It is difficult to get disabled people to come together to advocate on a common cause. Logistics is always a big problem due to the inaccessible public transport system. Apathy and complacency are among the other reasons.
We do come together nonetheless to work on various issues affecting the community, especially on access to public transport and buildings. There is a consensus that these advocacy activities must be inclusive of all disabled people irrespective of their impairments.
At the same time, other people who may be affected, like senior citizens, pregnant women and adults with prams, are also included. This is the kind of advocacy that I support, disabled people working towards a society that is truly inclusive of all.
I am appalled that some disabled drivers are asking for priority to use accessible parking over vehicles with disabled passengers. Their reasoning is that they need the extra space to unload and load their wheelchairs and that they are alone.
These disabled drivers have not taken into consideration the inconvenience such an “awareness campaign” will cause to the disabled passengers and their assistants who usually double-up as drivers too.
Wheelchairs for disabled passengers require as much space for loading and unloading as those for disabled drivers. Many disabled people do not drive due to the severity of their impairments. Having an assistant does not make it any easier. In fact, it is a heavy burden for the assistant who has to drive, park the vehicle, unload the wheelchair and help the disabled person transfer.
Distributing flyers asking that priority be given to disabled drivers and discouraging vehicles with disabled passengers from using accessible parking under the guise of creating awareness will only create more confusion as to who are entitled to those parking.
Disappointingly, some car parks already have such a policy in place. It may even move more car park managers to deny vehicles with disabled passengers from using accessible parking as “disabled people are asking for this so must be the right thing to do.”
Signboard at 1 Utama indicating accessible parking only for disabled drivers.
Photo courtesy of Mdm. Cheah Yu Shih.
Accessible parking spaces are there for a purpose. They are wider than regular parking spaces. The extra space allows wheelchair users to get in and out of the vehicles safely and conveniently, irrespective whether they are the driver or passenger.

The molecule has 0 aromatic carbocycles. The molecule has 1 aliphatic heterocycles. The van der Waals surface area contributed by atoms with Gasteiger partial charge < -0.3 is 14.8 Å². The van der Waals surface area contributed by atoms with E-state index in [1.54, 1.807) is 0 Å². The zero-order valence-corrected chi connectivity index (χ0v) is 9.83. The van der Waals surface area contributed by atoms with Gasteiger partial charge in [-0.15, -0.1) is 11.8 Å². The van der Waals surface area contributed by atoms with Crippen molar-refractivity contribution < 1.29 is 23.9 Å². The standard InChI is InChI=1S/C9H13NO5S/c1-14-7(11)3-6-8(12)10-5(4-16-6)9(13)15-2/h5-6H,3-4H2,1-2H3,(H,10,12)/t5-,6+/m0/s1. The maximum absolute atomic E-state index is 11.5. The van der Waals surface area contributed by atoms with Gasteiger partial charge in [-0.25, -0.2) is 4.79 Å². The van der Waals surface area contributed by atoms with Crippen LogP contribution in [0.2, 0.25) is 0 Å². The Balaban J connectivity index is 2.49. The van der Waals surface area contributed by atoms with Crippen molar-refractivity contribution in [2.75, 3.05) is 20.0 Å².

Disabled passengers and assistants who are “discouraged” from using the accessible parking may risk getting hit by passing vehicles if they have to do transferring by the aisle because once the vehicle is parked in a regular space, the wheelchair user will have problem getting out or back into the car. The same may happen to disabled drivers.
Campaigning for priority use of accessible facilities goes against the spirit of equality and inclusion. Therefore, instead of asking for priority for disabled drivers, disabled people should work together to demand for more parking spaces.
I am also disappointed to note that disabled people who are advocating for equality in using the MBPJ accessible community van service are throwing their support behind the call to give priority to use accessible parking to disabled drivers. I have blogged about this van service in Transit OKU Should Be For All Wheelchair Users In PJ.
These disabled people own cars but still use the van service. I have no quarrel with this. Disabled people have the choice and are entitled to this service. They can choose to drive or they can choose to use the van service. It must also be noted that when these disabled drivers choose to use the van service, they may be depriving other non-driving disabled people from using it.
What is most appalling is the double standard that these people are practicing. To them, equality is only meaningful if they can get something out of it. Otherwise, they will push for privileges and priority to use facilities meant for all disabled people.
In that case, why should other disabled people who are marginalised by these “awareness campaigns” support advocacy activities for facilities that they will never get to use? That is the main reason why the disability movement in Malaysia is weak. Some people will only participate if they can get something out of it instead of working together for the good of the community as a whole.
I have said it then and I will say it here again. In advocating for our rights, we should not deny others theirs. This is one of the basic principles disability-rights advocates must adhere to. We should not, at any time, segregate disabled people into classes, be it social, financial, colour or creed. We have been fighting against exclusion for a long time. We know all too well the pain of being marginalized. Therefore it is contradictory to exclude one of our own based on discriminatory criteria.